Wednesday, March 21, 2018
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Oriental Medicine Tips That Will Help Allergy Season-624864-editedSeasonal allergies affect millions of Americans. While the exact causes of allergy symptoms remains uncertain, most agree that allergy symptoms are due to inflammation after the immune system pathways encounter allergenic materials in the environment. These allergenic materials are often from plant pollens, animal dander, insect venom, or certain foods.

Aside from taking over-the-counter and prescription medication, here are several natural approaches that can improve your allergy symptoms this season. 

1. Keep the allergens away.

Airborne pollen is the most common cause of seasonal allergies, so modifying your environment to keep away allergens is your best defense. For example, close windows and doors during peak allergy season, use HEPA filters in air conditioners, change the cabin air filter in your car, wear sunglasses when outdoors to reduce the amount of pollen coming into your eyes, change your clothes when you get home, and take a shower at the end of the day to wash out pollens—especially if you spend a great deal of your day outdoors.

Pets may also aggravate the problem. In addition to bringing in seasonal pollen, pets can suffer from seasonal shedding. Vacuum diligently to remove these allergens from rugs and furniture. If you have dust allergies, buy dust-proof mattress covers and pillowcase covers.

Keeping up with your yard work is also important. Outdoor molds grow especially after rain, in heavy vegetation such as hay and straw, and are found in raked leaves.

2. Try nasal saline flushing or a Neti Pot.

Before symptoms strike, try rinsing your nasal passages with saline or another flushing solution. Like HEPA filters in air conditioners or cabin air filters in your car, the nose is like a filtration system to our body.

A Neti Pot is filled with a sterile saline solution to flush allergens like the pollen, dust and other allergens from your nasal passages so they won't bother you. Some people may feel hesitant about pouring water into the nose, but saline doesn’t have any downsides or negative side effects.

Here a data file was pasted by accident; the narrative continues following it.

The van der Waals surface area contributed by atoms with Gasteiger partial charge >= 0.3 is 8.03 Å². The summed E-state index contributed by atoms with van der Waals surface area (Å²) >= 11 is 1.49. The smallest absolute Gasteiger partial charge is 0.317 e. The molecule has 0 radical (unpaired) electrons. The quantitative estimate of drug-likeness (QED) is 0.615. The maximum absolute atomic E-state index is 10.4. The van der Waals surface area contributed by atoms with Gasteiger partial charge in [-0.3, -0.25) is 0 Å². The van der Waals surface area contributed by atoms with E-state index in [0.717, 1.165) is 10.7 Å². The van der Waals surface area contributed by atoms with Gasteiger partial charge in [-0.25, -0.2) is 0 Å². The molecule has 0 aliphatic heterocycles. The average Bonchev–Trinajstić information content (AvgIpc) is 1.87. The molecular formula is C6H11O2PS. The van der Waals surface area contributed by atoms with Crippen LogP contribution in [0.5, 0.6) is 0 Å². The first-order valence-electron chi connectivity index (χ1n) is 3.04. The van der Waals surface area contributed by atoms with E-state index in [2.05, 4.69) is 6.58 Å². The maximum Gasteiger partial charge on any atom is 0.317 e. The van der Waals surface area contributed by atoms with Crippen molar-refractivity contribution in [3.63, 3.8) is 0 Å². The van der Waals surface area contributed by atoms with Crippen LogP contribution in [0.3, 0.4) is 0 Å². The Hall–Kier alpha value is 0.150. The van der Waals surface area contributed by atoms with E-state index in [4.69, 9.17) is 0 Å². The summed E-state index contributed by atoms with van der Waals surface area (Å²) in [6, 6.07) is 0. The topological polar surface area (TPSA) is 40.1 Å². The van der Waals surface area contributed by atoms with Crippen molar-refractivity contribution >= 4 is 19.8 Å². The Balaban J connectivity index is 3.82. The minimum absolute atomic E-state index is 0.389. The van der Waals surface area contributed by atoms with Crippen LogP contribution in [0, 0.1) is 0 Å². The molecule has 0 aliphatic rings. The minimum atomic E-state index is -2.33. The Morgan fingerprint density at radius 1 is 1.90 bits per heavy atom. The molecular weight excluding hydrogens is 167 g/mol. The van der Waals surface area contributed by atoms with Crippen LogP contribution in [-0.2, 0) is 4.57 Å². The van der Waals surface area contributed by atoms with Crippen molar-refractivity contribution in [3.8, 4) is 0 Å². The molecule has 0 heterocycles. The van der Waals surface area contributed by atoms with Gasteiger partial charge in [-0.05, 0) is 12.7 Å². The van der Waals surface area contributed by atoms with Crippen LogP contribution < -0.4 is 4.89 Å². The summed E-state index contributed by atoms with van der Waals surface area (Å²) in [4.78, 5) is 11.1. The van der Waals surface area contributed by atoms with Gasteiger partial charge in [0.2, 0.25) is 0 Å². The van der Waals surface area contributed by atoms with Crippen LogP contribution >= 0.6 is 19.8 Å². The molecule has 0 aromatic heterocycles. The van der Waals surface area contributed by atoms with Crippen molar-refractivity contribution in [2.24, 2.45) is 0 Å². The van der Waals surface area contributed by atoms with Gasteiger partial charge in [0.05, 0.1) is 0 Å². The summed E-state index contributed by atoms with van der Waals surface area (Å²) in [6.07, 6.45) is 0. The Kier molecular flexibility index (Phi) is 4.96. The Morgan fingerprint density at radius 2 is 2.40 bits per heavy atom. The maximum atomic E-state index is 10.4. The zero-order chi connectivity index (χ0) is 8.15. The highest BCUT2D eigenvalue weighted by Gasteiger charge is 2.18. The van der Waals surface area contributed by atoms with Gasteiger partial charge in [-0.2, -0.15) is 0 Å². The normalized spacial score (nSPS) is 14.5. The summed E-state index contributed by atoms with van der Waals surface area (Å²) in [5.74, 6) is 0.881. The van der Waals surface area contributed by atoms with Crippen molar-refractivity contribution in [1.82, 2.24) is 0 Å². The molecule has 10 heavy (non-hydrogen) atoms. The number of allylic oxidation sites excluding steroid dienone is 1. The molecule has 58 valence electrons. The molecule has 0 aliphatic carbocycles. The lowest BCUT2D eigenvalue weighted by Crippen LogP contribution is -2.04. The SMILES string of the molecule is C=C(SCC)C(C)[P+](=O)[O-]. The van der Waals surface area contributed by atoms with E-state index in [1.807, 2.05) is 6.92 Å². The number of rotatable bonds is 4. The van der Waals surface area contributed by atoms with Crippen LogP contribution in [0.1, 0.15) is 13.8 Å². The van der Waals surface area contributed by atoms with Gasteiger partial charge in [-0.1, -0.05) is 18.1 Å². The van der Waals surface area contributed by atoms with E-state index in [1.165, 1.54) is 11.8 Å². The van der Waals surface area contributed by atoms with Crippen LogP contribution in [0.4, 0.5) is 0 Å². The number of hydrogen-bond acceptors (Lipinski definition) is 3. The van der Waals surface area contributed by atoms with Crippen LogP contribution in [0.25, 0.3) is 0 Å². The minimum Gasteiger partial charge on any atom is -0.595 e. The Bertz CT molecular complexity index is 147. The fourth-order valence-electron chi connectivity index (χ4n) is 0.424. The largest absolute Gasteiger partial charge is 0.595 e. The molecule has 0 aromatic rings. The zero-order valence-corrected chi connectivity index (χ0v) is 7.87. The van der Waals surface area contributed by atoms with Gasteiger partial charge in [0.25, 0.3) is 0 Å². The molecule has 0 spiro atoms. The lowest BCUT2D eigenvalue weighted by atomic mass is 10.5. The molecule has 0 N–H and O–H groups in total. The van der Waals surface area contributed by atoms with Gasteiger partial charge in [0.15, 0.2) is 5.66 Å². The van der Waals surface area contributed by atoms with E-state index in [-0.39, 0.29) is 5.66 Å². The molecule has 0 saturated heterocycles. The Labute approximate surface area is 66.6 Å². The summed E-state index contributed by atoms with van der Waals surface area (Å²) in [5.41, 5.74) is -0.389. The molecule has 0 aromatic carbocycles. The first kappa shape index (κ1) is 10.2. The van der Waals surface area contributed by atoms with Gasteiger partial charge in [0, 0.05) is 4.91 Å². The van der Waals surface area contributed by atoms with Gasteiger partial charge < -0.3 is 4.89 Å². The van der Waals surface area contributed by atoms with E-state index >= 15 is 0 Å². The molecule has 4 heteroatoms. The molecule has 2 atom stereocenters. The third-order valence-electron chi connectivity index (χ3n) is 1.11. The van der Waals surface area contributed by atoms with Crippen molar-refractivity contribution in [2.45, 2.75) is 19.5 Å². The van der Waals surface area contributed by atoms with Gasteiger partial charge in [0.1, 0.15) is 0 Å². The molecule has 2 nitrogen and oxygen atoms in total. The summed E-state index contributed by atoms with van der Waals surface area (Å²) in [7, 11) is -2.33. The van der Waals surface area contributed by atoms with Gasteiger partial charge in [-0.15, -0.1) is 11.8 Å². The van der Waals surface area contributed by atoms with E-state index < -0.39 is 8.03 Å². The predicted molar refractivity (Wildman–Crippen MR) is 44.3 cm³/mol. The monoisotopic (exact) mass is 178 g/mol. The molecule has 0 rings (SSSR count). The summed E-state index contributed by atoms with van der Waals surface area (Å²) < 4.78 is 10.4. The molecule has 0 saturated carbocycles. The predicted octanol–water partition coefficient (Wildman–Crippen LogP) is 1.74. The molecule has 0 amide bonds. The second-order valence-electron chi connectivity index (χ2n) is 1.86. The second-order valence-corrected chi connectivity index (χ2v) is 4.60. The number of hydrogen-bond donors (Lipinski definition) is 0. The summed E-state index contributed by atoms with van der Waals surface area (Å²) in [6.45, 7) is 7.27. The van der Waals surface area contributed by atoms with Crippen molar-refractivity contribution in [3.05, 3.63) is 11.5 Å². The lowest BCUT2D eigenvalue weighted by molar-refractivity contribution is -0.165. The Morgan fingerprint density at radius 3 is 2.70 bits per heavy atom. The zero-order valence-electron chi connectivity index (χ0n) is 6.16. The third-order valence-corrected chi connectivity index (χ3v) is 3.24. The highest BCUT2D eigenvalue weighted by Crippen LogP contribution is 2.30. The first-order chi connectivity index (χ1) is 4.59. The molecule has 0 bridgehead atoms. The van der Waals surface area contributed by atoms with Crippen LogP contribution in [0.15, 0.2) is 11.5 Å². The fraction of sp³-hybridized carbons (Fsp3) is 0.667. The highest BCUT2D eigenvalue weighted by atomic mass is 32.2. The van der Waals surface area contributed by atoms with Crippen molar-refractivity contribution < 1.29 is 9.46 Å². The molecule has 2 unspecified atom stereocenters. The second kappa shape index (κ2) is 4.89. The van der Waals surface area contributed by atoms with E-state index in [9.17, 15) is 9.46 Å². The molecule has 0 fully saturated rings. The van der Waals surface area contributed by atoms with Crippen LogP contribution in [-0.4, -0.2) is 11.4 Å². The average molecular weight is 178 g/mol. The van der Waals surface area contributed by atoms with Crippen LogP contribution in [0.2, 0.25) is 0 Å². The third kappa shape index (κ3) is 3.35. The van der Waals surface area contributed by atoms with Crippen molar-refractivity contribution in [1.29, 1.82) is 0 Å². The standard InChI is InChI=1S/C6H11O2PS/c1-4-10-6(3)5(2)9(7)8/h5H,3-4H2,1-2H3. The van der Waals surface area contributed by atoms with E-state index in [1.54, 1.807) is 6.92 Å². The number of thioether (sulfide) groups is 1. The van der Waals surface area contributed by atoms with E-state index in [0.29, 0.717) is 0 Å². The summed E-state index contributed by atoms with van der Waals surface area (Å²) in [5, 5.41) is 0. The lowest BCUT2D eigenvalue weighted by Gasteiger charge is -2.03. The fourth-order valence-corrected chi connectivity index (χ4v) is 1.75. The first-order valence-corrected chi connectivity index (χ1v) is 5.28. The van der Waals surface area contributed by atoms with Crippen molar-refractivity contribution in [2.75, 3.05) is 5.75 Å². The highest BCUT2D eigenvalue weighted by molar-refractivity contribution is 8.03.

3. Exercise can increase blood flow and the removal of allergens.

Regular physical activity helps to decrease allergy symptoms by improving blood flow in your body, which promotes the removal of allergens. However, don't forget to warm-up, as this will help reduce allergic symptoms. If you are planning to exercise outdoors, take note of your surroundings. Pollen tends to fly in higher concentrations at midday especially on a hot, windy, sunny day — so stick to exercising in the morning or later in the day when pollen counts are typically lower.

4. Take a probiotic to better support your immune system.

Allergies are the result of an imbalance in the immune system that causes the body to react too strongly to a stimulus. Since an estimated 80 percent of your immune system is located in your gut, supporting digestive health is essential to supporting the immune system and avoiding allergy symptoms.

In fact, new research links the presence of beneficial bacteria in the gut with reduced incidence of allergies. It is recommended that you take a high quality probiotic capsule to set up good balanced gut bacteria flora. Consuming a varied diet that includes fermented foods and drinks such as Kombucha or Kerfir, can also help boost gut bacteria.

5. Be sure you’re getting the right nutrients.